Are you noticing major differences between the organization of the pilgrimage last year and this year?Continue reading on the CWR blog.
Francis: The Good, the Baffling, and the Unclear | Carl E. Olson | CWR Editorial
Recent comments by the Holy Father, especially in interviews, are lacking in three important things
"Nonetheless, Lombardi stopped short of saying that every line was literally as pronounced by the pope, suggesting instead that it represents a new genre of papal speech that’s deliberately informal and not concerned with precision." — John Allen, Jr., reporting today that journalist Eugenio Scalfari's Oct. 2nd interview with Pope Francis was not recorded, but was the product of "an after-the-fact reconstruction".
The 19th-century controversialist William G. Ward, a convert from Anglicanism and a vigorous defender of all things Catholic, once exclaimed, "I should like a new Papal Bull every morning with my Times at breakfast." Since weekly papal interviews were not yet a common occurrence in the 1860s, it's not clear if Ward, were he among us today, would accept papal interviews in lieu of the somewhat more authoritative papal bulls.
A sense of humor and a sense of perspective are both helpful when pondering the recent interviews given by Pope Francis. For those who might be ready to jump off the edge of their Catechism of the Catholic Church into the cold darkness of either cynicism or despair, just consider how turbulent things would have been if the internet had been around during the Avignon papacy. Even worse, imagine if Twitter, Facebook, and Andrew Sullivan had been around during that infamous (but little discussed) period sometimes called "the Pornocracy"—a stretch of six decades or so in the tenth century that witnessed about as much mortal sin, nepotism, and abuse of power as the papacy could handle.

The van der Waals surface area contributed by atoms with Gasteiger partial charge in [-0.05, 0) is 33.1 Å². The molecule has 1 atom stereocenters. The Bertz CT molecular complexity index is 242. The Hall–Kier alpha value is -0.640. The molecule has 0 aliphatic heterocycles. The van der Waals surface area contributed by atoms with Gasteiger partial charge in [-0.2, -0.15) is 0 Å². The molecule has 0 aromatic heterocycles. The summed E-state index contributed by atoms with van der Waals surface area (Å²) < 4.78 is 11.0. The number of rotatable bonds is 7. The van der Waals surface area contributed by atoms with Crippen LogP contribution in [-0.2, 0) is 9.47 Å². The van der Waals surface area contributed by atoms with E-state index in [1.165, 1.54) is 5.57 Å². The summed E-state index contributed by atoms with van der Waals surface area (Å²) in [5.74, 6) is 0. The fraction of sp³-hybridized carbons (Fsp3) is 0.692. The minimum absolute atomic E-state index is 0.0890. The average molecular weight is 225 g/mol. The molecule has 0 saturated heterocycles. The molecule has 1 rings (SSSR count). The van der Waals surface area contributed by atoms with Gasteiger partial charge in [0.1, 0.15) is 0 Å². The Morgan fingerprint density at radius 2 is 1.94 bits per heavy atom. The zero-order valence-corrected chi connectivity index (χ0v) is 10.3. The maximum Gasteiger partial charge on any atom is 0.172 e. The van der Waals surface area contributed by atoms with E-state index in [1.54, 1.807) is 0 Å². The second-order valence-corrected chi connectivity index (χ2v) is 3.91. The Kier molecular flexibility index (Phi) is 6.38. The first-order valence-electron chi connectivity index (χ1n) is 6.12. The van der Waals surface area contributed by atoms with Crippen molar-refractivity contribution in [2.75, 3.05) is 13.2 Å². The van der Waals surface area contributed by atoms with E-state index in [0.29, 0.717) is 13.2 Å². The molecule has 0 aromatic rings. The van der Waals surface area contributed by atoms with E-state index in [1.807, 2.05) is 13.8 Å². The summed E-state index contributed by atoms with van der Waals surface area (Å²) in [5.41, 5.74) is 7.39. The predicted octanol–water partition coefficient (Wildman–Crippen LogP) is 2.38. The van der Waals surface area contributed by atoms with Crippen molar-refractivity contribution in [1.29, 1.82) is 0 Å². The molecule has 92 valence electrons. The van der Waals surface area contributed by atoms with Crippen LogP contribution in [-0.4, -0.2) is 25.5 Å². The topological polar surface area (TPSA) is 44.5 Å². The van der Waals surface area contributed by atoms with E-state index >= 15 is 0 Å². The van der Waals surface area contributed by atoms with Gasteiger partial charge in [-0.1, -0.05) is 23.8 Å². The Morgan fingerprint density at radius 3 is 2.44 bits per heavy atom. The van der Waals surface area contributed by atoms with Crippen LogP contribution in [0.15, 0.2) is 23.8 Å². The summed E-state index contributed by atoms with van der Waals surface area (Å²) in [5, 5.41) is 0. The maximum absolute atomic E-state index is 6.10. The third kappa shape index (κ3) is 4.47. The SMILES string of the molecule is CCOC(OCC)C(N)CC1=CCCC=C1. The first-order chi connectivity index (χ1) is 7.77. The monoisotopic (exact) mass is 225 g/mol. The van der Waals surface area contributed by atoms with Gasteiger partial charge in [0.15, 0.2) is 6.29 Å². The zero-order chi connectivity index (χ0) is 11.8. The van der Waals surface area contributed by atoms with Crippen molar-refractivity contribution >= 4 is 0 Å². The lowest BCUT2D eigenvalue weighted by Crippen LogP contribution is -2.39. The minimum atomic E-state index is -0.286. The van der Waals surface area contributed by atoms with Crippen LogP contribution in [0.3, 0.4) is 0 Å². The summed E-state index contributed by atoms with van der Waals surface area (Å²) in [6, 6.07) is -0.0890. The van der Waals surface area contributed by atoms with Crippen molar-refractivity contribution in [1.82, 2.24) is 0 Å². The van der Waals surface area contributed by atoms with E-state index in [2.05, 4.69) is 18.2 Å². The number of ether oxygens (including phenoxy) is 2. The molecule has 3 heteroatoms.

If that seems like an overly extreme historical reference, you may have missed how some are saying, with obvious glee, that Francis is unlike any previous pontiff and is set to remake the papacy and the Catholic Church in ways that eyes have not seen and ears have not heard before. You may have also missed how others are saying, with obvious distress, that Francis is unlike any previous pontiff and is set to remake the papacy and the Catholic Church in ways—well, you get the picture. There are also those who are, with the best of intentions, insisting that nearly all of the hysteria, furor, and meta-narratives are completely missing that Francis is both a surprising breath of fresh air and an often misunderstood man who desires nothing more than a Church radically committed to Jesus Christ and living the Gospel with a profound spirit of evangelical fervor. The oft-expressed hope that the Pope can unite and bring all men of good will together is apparently being realized, albeit in a unity based in countless arguments over what Francis really says, means, and intends.